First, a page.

Low Dose Monosodium Glutamate Induced Oxidative Damage and Histopathological Changes on the Renal of Male Rats

Izatus Shima Taib, Siti Fathiah Masre


Monosodium glutamate (MSG) is a flavour enhancer commonly used in processed food to increase palatability. Several studies have reported that chronic exposure of MSG causes renal fibrosis via oxidative stress mechanism. However, till date, the effects of low dose of MSG on the oxidative stress status and its histopathological observation of renal are still unclear. A total of 18 male Sprague Dawley rats (170 – 200 g) were divided randomly into three groups consisted of the control (received distilled water = 1 ml/kg), MSG60 (received 60 mg/kg MSG) and MSG 120 (received 120 mg/kg MSG) groups. All of the substances were given via force-feed oral for 28 consecutive days. At the end of the study, all rats were sacrificed and the renal were isolated for biochemical and histological evaluation. The superoxide dismutase (SOD) activity and protein carbonyl (PC) level showed significantly increased (p < 0.05) in MSG 60 and MSG 120 group compared to the control group. However, no significant difference was found in glutathione (GSH) and malondialdehyde (MDA) level in all treated groups. The histology observation showed glomerulus shrinkage in MSG60 and MSG120 groups. In conclusion, these findings confirmed low dose of MSG-induced oxidative stress and histopathological changes on the renal of male Sprague-dawley rats. Accordingly, care must be taken on the intake of in our daily basis.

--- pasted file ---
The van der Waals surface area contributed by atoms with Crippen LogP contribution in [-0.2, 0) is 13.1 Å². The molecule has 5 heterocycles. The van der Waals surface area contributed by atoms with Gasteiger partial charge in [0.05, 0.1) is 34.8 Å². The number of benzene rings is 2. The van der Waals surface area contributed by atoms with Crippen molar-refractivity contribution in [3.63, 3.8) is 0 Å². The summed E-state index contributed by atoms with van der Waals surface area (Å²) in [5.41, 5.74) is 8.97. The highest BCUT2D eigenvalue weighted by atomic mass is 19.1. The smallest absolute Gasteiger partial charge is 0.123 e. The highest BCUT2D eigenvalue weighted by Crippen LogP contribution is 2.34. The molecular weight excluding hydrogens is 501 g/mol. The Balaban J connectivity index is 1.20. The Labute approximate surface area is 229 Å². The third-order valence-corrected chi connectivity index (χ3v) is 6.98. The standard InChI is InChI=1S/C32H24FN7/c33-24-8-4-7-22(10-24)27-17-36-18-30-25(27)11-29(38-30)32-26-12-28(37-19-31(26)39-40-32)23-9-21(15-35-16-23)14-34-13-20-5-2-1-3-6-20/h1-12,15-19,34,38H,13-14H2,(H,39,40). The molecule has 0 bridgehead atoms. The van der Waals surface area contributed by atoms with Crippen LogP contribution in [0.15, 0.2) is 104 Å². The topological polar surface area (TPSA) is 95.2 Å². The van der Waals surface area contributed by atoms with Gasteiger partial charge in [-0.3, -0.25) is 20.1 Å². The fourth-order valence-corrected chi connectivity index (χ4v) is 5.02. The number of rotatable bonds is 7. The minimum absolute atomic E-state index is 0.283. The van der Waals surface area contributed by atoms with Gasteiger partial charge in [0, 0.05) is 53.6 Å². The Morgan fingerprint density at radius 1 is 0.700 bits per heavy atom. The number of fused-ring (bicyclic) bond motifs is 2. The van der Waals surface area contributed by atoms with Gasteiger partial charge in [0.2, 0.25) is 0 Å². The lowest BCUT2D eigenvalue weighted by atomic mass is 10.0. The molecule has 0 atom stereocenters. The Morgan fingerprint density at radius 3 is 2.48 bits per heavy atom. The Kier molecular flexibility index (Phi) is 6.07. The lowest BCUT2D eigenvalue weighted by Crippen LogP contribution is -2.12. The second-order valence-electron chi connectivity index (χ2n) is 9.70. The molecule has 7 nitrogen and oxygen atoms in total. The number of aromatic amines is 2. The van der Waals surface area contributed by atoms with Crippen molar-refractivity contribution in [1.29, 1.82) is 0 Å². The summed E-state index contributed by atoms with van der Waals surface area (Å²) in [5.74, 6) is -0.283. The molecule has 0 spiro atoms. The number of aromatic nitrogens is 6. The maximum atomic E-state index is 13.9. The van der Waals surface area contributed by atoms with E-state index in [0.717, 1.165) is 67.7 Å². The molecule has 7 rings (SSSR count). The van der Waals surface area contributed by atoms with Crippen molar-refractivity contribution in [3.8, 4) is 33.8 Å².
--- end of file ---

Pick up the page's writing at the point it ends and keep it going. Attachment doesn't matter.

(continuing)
DOI : http://dx.doi.org/10.17576/JSKM-2019-17SI-05

Full Text:



  • There are currently no refbacks.

Please contact the Chief Editor for any inquiries about the journal. For any technical difficulties please contact our technical support.


eISSN : 2289-4535

ISSN : 1675-8161